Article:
Melanie Polutta reported on activities at the Library of Congress (report). Highlights of broad general interest:
- Testing for new guidelines on conventional collective titles beyond poetry has technically concluded, but LC catalogers are continuing to use the test guidelines while survey results are being analyzed.
- Review and revision of policy statements for the new Toolkit continues; work on external documentation is tentatively scheduled to begin after the April Toolkit update.
- The BIBFRAME project has expanded in collaboration with the Stanford-led Linked Data for All project.
- The multiple subdivision project for LCSH has finished with “religious aspects” headings and is now moving on to other categories.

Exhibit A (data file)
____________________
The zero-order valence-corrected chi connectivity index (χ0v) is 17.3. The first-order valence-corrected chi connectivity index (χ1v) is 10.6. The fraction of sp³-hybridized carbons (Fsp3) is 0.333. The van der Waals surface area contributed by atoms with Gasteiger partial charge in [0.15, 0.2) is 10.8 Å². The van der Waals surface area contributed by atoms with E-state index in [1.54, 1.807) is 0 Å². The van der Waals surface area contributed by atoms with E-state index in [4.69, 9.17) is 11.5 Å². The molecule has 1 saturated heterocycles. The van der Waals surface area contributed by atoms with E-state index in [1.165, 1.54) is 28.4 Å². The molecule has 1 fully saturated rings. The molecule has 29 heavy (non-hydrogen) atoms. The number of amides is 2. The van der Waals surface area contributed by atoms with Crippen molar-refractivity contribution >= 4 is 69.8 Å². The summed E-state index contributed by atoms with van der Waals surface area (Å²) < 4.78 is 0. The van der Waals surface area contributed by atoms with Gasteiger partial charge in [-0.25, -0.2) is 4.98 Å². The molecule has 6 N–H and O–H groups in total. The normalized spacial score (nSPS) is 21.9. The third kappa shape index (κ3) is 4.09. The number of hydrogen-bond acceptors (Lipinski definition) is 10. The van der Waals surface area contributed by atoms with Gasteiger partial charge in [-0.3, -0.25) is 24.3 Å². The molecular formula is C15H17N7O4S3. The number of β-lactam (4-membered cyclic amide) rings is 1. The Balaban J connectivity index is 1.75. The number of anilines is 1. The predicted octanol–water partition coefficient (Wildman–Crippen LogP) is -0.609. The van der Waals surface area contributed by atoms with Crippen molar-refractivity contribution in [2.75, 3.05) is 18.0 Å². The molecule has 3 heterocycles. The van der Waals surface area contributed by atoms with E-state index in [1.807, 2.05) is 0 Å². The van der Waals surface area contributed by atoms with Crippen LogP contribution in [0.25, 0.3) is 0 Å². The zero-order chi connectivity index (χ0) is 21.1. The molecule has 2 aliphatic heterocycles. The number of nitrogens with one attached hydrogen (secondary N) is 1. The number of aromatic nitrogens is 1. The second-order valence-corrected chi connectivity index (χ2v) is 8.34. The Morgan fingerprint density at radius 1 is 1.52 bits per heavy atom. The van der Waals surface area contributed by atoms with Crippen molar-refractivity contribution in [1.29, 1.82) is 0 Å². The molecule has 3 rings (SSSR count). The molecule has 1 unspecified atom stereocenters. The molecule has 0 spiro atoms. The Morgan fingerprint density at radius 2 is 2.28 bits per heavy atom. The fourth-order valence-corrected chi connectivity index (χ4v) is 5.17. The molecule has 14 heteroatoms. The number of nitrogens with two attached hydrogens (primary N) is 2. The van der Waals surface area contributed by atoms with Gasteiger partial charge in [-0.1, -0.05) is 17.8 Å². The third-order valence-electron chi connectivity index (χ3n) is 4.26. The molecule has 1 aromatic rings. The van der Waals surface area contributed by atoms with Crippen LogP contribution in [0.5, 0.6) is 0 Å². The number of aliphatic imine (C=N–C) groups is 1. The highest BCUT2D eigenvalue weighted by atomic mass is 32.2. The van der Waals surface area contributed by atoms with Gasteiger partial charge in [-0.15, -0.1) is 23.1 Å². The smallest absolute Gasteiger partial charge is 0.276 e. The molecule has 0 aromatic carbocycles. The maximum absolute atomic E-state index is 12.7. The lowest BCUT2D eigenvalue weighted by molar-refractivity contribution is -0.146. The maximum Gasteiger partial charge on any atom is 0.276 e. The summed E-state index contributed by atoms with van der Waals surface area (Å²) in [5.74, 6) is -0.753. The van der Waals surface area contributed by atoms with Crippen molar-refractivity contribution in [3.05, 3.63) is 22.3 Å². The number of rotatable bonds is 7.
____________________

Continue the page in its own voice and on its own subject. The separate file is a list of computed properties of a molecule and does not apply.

- The final optional modules for LCSH online training have been uploaded to the Cataloger’s Learning Workshop on LC’s website.
In response to a question Polutta noted that while there is not yet an official timeline the hope is that all catalogers working in the ABA division will be trained in BIBFRAME by the end of the year and that the BIBFRAME transition at LC will be completed before transitioning to the new RDA.